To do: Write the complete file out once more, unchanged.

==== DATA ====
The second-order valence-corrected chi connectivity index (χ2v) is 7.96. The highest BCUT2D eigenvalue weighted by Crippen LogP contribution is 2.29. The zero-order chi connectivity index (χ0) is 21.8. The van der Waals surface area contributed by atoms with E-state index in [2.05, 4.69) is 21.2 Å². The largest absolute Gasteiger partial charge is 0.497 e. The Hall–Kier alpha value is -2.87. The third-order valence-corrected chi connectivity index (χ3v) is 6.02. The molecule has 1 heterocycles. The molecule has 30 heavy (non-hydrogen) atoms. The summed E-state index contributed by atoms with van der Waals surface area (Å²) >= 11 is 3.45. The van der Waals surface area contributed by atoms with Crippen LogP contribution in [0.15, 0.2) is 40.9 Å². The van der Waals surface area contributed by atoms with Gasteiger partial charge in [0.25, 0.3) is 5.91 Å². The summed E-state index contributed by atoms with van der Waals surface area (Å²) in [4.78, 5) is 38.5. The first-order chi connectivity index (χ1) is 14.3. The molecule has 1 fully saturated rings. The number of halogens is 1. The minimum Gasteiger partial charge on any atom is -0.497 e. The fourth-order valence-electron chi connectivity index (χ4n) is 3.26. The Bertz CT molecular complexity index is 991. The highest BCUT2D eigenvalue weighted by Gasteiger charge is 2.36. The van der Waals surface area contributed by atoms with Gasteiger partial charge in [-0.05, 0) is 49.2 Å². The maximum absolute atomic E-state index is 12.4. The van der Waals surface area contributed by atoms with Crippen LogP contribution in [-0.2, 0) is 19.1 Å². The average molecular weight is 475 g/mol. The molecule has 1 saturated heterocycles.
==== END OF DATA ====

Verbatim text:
The second-order valence-corrected chi connectivity index (χ2v) is 7.96. The highest BCUT2D eigenvalue weighted by Crippen LogP contribution is 2.29. The zero-order chi connectivity index (χ0) is 21.8. The van der Waals surface area contributed by atoms with E-state index in [2.05, 4.69) is 21.2 Å². The largest absolute Gasteiger partial charge is 0.497 e. The Hall–Kier alpha value is -2.87. The third-order valence-corrected chi connectivity index (χ3v) is 6.02. The molecule has 1 heterocycles. The molecule has 30 heavy (non-hydrogen) atoms. The summed E-state index contributed by atoms with van der Waals surface area (Å²) >= 11 is 3.45. The van der Waals surface area contributed by atoms with Crippen LogP contribution in [0.15, 0.2) is 40.9 Å². The van der Waals surface area contributed by atoms with Gasteiger partial charge in [0.25, 0.3) is 5.91 Å². The summed E-state index contributed by atoms with van der Waals surface area (Å²) in [4.78, 5) is 38.5. The first-order chi connectivity index (χ1) is 14.3. The molecule has 1 fully saturated rings. The number of halogens is 1. The minimum Gasteiger partial charge on any atom is -0.497 e. The fourth-order valence-electron chi connectivity index (χ4n) is 3.26. The Bertz CT molecular complexity index is 991. The highest BCUT2D eigenvalue weighted by Gasteiger charge is 2.36. The van der Waals surface area contributed by atoms with Gasteiger partial charge in [-0.05, 0) is 49.2 Å². The maximum absolute atomic E-state index is 12.4. The van der Waals surface area contributed by atoms with Crippen LogP contribution in [-0.2, 0) is 19.1 Å². The average molecular weight is 475 g/mol. The molecule has 1 saturated heterocycles.